The Witness of the Scriptures

The ministry of St John Baptist
The baptism administered by St John Baptist hasn't got much to do with Christian baptism. It was common in Jewish practice at the time to wash and baptize as a symbolic act of purification, and this is an adequate explanation of St John's baptismal ministry. John's baptism of Jesus is worthy of note, however.
The baptism of Jesus
Obviously, Jesus had no need for a baptism of repentance. The Baptist recognized this [Mat 3:14] and was reticent to baptize his divine cousin. Jesus' purpose was other than this. John's role was rather like that of Moses, taking the People of God to the brink of the Promised Kingdom of God [Mat 3:11-12], but not being the one to lead them into their inheritance [Deut 34:4]. It was Joshua who did this [Deut 34:9, Josh 1:2]. The Baptist prepared the Way for the Messiah, exhorting the Poor of God to turn in expectant faith to their Redeemer [Mat 3:2]. He constituted them as the people of pilgrimage by baptizm in the Jordan river [Josh 3:1]. It was necessary for the Messiah to be joined with His Church: those "called out" from the old desert reality, and so be readied to lead their entry into the Promised Land of Abundant Living. It was in order to identify Himself with His people that Jesus (which is the Hellenized form of the older name Joshua) was baptized: not to signify any repentance on His part.

Jesus' baptism was:

During Jesus' ministry, both He and his disciples baptized people. It is most plausible that this was a continuance of St John's practice rather than the Christian sacramental baptism "in the Name of the Father, Son and Holy Spirit" that we shall next  consider.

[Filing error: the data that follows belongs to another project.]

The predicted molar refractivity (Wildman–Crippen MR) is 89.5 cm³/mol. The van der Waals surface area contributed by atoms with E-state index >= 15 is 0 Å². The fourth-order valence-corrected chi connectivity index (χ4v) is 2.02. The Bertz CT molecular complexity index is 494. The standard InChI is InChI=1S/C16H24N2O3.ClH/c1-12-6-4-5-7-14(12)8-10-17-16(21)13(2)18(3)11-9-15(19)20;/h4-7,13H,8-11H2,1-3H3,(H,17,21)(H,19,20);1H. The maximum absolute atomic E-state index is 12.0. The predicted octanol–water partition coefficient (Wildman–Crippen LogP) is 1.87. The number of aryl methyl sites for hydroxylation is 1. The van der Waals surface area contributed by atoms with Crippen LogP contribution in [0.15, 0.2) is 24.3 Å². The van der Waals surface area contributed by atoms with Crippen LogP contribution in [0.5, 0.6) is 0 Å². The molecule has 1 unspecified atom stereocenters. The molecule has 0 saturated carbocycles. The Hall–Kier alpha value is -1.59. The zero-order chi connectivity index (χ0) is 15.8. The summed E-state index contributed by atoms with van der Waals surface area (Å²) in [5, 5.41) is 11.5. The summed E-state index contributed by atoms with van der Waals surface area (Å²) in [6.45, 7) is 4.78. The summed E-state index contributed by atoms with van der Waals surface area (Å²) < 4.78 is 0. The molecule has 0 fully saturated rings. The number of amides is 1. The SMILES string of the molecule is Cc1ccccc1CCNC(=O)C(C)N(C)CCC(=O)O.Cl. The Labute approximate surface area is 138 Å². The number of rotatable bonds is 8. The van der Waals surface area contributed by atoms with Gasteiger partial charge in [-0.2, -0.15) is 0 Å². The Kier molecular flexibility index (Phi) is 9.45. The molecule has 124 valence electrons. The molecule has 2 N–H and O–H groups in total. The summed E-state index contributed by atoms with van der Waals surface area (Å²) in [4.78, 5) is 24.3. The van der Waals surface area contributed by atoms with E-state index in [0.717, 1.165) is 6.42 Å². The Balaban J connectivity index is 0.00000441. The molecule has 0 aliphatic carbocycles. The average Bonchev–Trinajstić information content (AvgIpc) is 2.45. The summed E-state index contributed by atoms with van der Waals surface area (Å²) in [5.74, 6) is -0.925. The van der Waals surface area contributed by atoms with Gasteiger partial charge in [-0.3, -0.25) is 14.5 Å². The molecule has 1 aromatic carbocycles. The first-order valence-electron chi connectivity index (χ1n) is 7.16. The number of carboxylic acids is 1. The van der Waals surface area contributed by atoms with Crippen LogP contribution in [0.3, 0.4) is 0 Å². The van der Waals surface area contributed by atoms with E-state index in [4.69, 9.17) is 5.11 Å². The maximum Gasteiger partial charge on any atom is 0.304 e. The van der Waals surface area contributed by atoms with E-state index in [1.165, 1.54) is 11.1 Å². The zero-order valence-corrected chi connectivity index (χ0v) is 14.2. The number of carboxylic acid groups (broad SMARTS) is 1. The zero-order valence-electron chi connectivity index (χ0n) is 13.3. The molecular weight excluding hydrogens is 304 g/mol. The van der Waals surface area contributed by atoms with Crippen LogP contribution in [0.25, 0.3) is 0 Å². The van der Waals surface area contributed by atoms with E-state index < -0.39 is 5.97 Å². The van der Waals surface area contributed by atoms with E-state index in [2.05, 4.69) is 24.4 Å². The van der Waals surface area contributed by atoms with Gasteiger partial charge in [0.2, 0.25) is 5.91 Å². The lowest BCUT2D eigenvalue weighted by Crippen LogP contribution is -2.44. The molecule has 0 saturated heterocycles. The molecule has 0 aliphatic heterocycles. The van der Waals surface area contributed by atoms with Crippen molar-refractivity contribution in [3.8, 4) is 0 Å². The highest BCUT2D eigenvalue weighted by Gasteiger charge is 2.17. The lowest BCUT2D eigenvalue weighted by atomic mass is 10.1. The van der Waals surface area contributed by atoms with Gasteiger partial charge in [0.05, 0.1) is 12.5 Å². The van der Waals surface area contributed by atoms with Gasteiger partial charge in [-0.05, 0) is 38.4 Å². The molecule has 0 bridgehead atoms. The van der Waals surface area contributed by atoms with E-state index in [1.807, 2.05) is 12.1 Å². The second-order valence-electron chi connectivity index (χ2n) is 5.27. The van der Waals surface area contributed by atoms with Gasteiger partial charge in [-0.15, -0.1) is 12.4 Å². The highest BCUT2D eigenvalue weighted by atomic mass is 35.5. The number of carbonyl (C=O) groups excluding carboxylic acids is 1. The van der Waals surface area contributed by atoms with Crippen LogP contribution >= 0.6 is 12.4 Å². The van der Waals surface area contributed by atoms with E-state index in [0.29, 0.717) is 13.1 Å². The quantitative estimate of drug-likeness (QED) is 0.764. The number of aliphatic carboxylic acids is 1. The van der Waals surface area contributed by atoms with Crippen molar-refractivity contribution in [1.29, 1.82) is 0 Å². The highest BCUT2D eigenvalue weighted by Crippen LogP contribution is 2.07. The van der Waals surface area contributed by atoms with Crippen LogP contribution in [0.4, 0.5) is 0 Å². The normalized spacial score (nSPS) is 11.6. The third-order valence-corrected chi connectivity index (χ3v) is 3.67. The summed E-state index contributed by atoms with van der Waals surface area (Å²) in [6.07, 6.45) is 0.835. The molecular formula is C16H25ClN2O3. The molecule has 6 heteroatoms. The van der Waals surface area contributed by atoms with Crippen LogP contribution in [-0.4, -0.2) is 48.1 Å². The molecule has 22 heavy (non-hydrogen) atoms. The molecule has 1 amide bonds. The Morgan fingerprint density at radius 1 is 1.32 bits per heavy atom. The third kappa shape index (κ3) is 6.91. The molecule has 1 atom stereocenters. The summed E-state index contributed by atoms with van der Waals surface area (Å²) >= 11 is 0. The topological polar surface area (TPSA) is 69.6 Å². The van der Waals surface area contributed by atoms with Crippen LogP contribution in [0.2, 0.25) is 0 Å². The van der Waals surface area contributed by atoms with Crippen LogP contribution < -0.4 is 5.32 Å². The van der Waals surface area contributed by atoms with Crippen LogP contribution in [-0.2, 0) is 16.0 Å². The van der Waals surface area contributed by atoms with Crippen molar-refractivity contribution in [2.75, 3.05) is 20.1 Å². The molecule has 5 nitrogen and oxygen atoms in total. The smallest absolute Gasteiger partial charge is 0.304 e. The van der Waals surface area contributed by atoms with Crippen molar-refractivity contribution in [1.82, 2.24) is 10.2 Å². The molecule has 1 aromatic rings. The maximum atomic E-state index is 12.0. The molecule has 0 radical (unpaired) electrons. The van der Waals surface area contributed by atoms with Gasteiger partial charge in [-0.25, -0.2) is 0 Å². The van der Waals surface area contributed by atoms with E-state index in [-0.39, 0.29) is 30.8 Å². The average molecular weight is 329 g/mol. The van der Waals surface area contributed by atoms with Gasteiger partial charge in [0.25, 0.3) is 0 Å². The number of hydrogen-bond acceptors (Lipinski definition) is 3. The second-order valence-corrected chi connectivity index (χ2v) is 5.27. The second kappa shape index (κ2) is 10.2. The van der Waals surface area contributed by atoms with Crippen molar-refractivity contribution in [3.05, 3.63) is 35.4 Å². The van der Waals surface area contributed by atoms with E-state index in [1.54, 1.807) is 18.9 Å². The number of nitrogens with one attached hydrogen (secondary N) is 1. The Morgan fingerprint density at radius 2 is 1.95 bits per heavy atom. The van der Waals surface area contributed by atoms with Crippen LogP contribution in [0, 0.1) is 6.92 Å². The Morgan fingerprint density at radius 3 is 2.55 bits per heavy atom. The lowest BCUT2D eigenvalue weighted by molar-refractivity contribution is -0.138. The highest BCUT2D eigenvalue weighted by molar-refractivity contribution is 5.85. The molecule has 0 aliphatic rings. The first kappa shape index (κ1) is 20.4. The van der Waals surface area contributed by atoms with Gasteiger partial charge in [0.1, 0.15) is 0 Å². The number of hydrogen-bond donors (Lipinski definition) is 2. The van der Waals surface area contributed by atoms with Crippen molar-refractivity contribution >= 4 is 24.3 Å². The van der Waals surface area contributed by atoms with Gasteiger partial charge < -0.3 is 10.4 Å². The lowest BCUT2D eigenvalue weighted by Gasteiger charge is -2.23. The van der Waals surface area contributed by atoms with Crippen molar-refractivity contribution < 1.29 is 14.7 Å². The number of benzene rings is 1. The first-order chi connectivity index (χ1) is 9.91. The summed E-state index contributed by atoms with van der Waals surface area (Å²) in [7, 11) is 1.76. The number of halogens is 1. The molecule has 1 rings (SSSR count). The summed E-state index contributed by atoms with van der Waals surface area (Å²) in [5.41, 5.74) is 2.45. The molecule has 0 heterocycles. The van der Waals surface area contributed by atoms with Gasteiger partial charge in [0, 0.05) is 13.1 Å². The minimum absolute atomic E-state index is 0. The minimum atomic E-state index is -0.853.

The teaching of Jesus
The institution of baptism is prophesied by Ezekiel. He foretold a sprinkling of water for purification, the giving of a new heart and the imparting of God's Holy Spirit to enable His people to fulfil His Law [Ezk 36:24-27]. This prophecy may have been in the mind of Our Lord when He told Nichodemus of the "new birth" of "water and the Spirit" necessary before anyone could enter the Kingdom of God [Jn 3:5]. The only other direct word of Jesus concerning baptism is to be found at the end of St Matthew's Gospel. There "....baptizing .... in the Name of the Father, Son and Spirit ...." [Mat 28:18-20] is one of the three things enjoined upon the Apostles. The picture there presented of conversion, followed by baptism, followed by a life of faithfulness gathers together the beginnings and continuance of the Christian life.
Baptism in the Acts of the Apostles